Obviously, the first time I heard it, I felt your pain, cuddled you, felt sorry for you but by the millionth time and hearing it at midnight o’clock, I must admit, did get quite tedious and I just went through the motions in the end because I was suddenly thinking, you were probably a right arsehole to them too which is the real reason they won’t let you see the children, but of course, I was never brave enough to say anything to your face.  I just sat and listened to you.  Again.

Those lyrics are just so powerful to me:-

You look like an angel
Walk like an angel
Talk like an angel
But I got wise
You’re the devil in disguise
Oh yes you are
The devil in disguise

I think that describes you perfectly, doesn’t it?

You made out to everyone – apart from me – that you were an angel, and that nothing was ever your fault, always someone.

Even to this day, there are certain songs and singers I can’t stomach listening too, not because I dislike them but because you are attached to them and sometimes when I think of you I feel disgust and a sick feeling in the pit of my stomach.

So much time has passed between us now that I just feel pity for you but saying that, it’s not very often I think about you or our relationship.  Even looking at our beautiful daughter, you are not at the forefront of my mind anymore, I guess you could say that time is a great healer.

Music is a creation, performance and significance – a lot like you – you were created, you gave a fantastic performance with those false tears and you really are of no significance whatsoever.  It can divide people too as to what era was the best, swinging 60s or the naughty 90s – again a lot like domestic abuse does – dividing people into judgmental attitudes and constant victim blaming.

However, the similarities stop where, music is an important part of people’s lives where as domestic abuse is not and, in fact, should not even exist but unfortunately it does.

For me, it’s made me the strong independent woman I have become and I only have the devil to thank for that.

 

 

 

A lost soul

Looking deep into your eyes broke my heart, they were so dark and empty.  Your face looked sad and weathered, as though you had the weight of the whole wide world on your shoulders.

I tried talking to you, hoping you would open up to me but it always felt as though you had a safety barrier all the way around you and you were frightened to let anyone in, including me.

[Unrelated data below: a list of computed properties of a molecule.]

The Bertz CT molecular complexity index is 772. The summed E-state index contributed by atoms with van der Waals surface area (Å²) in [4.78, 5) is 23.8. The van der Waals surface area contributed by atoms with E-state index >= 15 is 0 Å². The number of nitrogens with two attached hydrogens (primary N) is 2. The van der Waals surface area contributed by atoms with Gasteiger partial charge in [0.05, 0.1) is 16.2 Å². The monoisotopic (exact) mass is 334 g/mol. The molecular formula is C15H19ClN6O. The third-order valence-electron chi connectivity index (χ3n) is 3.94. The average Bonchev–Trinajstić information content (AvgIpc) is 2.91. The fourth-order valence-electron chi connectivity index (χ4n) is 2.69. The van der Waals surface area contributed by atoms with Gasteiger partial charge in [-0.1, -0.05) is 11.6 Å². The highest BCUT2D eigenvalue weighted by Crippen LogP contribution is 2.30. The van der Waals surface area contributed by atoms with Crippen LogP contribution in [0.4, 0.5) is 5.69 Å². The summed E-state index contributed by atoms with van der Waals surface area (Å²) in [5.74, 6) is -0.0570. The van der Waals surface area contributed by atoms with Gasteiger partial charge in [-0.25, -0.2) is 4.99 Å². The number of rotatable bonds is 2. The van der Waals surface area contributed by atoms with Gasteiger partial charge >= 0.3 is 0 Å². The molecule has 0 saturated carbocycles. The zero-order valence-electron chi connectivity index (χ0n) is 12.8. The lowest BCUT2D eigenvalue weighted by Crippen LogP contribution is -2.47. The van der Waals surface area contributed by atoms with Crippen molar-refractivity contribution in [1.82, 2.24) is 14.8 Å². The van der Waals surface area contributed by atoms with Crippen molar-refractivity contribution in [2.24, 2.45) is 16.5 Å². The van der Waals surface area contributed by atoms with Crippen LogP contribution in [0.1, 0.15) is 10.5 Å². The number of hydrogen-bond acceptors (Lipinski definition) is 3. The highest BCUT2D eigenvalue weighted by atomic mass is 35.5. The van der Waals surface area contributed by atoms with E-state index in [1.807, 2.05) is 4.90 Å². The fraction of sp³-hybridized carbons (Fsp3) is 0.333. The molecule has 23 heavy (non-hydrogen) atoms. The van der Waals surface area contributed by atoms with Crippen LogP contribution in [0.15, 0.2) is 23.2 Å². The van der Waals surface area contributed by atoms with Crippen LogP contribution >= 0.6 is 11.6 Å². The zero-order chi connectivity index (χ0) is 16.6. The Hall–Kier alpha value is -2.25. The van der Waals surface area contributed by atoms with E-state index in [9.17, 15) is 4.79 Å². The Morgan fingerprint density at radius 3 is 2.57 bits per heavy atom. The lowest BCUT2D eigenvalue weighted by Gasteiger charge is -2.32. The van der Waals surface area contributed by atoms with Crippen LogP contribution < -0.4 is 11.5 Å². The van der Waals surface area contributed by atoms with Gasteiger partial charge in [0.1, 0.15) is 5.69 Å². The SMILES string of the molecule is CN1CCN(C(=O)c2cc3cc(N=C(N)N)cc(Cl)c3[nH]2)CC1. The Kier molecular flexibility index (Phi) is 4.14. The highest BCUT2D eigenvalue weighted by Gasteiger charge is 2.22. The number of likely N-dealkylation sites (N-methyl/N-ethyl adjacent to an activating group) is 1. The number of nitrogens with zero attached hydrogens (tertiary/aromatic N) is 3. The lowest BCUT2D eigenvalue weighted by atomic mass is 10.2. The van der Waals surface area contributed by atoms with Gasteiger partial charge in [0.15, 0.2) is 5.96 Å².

Some days, you would stand in the living room, just staring out of the window, not saying a word.  I wanted to open the top of your head, climb inside and find out was going on.

Your image was that of a bad boy, but looking back that was just what youwanted people to see, you didn’t want them to know the real you.

We could never get very far down the street without someone stopping you to say hello or have a quick conversation with you.  You would always leave wih a huge grin on your face, like the cat who got the cream, saying things like, you must hate me knowing all these people – it was as though you were trying to prove a point, like you had more friends than me.

Thinking back, it was more about trying to fill on empty voice in your life.  Reality was, it was you who was lonely in life, not me, but you had to strip me of everything to make you feel better about your own life.

You manipulated and twisted my life, making out that you loved me, using my love for you as pure justificiation for your behaviour toward me.

I think you were a lost soul, I’d even go as far as saying a little boy in a mans body.  I’m not even sure you knew how to love, more of a, don’t know how to rather than I don’t want too.

Maybe you were frightened to show who you really were because you feared being rejected so you felt the need to be in control rather than being controlled.  You had to hurt others so they wouldn’t hurt you.

You would always use your own personal experiences of bad things that had happened to you in your life as an excuse to abuse, not just me but almost everyone in your life.  The sad reality is, if you had just spoken ou, talked to someone, opened up at the time instead of comforting alcohol as a substitute, things might have been very different.

Being an abuser for so long, it was easier to stay that way rather than changing.  You didn’t want to change because it was so much easier to blame everyone around you, rather than accepting and admitting responsibility for your actions.

There will never, ever be justification for what you did, not only to me but other partners too.  The past canot be changed and nor can a sorry make things better but as they say, time heals.

I have healed and my life has changed from when we were together but yours never did.  As I sit here writing this blog, I feel sad because reality is, you wasted so much of your life and the love I once had for you has turned into sorrow.  I just feel so very sorry for you.

People speaking to you because they really feared you not because they liked you.  Their love for you, turning into fear.  You missing ou on your children because of your bullying behaviour.  You lost out on so much when all you probably wanted was to be loved.

Maybe you didn’t know your behaviour was wrong, perhaps you mirrored the behaviour or you were brought up in a hostile environment in your own home, perhaps you didn’t know any different.

I could sit here and write excuse after excuse but that still wouldn’t make our three year relationship right.  Truth was, what you did was wrong – it was a crime that you made to look like and to feel as though it were love.

That’s the reality of domestic abuse, it’s masked and disguised as so many different things other that what it really is, it’s about power and control.  So charming at the beginning, so controlling at the end, with a mixture of both in between.

You made me feel as though I was living on a rollercoaster and I had no idea how to get off, and even if I did get off, it was still very bumpy.

You moulded me into someone you wanted me to be but now I am moulded into someone, I want to be.